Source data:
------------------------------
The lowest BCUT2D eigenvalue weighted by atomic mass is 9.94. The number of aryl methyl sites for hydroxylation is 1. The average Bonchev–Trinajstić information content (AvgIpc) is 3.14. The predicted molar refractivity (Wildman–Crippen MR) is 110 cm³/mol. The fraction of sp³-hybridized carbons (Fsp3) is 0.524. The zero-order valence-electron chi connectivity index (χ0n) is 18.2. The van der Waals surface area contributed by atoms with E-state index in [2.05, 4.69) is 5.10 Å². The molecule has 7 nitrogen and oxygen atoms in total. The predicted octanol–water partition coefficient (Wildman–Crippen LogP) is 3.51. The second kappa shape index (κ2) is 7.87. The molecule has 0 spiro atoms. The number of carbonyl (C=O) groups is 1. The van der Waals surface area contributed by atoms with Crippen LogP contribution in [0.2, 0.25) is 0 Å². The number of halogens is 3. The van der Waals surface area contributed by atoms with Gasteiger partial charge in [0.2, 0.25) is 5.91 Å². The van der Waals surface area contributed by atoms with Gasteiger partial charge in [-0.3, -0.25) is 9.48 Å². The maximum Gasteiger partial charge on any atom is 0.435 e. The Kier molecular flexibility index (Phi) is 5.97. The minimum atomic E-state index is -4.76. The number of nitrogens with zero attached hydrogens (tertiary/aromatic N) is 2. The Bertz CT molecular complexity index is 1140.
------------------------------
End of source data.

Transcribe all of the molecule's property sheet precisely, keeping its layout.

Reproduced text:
The lowest BCUT2D eigenvalue weighted by atomic mass is 9.94. The number of aryl methyl sites for hydroxylation is 1. The average Bonchev–Trinajstić information content (AvgIpc) is 3.14. The predicted molar refractivity (Wildman–Crippen MR) is 110 cm³/mol. The fraction of sp³-hybridized carbons (Fsp3) is 0.524. The zero-order valence-electron chi connectivity index (χ0n) is 18.2. The van der Waals surface area contributed by atoms with E-state index in [2.05, 4.69) is 5.10 Å². The molecule has 7 nitrogen and oxygen atoms in total. The predicted octanol–water partition coefficient (Wildman–Crippen LogP) is 3.51. The second kappa shape index (κ2) is 7.87. The molecule has 0 spiro atoms. The number of carbonyl (C=O) groups is 1. The van der Waals surface area contributed by atoms with Crippen LogP contribution in [0.2, 0.25) is 0 Å². The number of halogens is 3. The van der Waals surface area contributed by atoms with Gasteiger partial charge in [0.2, 0.25) is 5.91 Å². The van der Waals surface area contributed by atoms with Gasteiger partial charge in [-0.3, -0.25) is 9.48 Å². The maximum Gasteiger partial charge on any atom is 0.435 e. The Kier molecular flexibility index (Phi) is 5.97. The minimum atomic E-state index is -4.76. The number of nitrogens with zero attached hydrogens (tertiary/aromatic N) is 2. The Bertz CT molecular complexity index is 1140.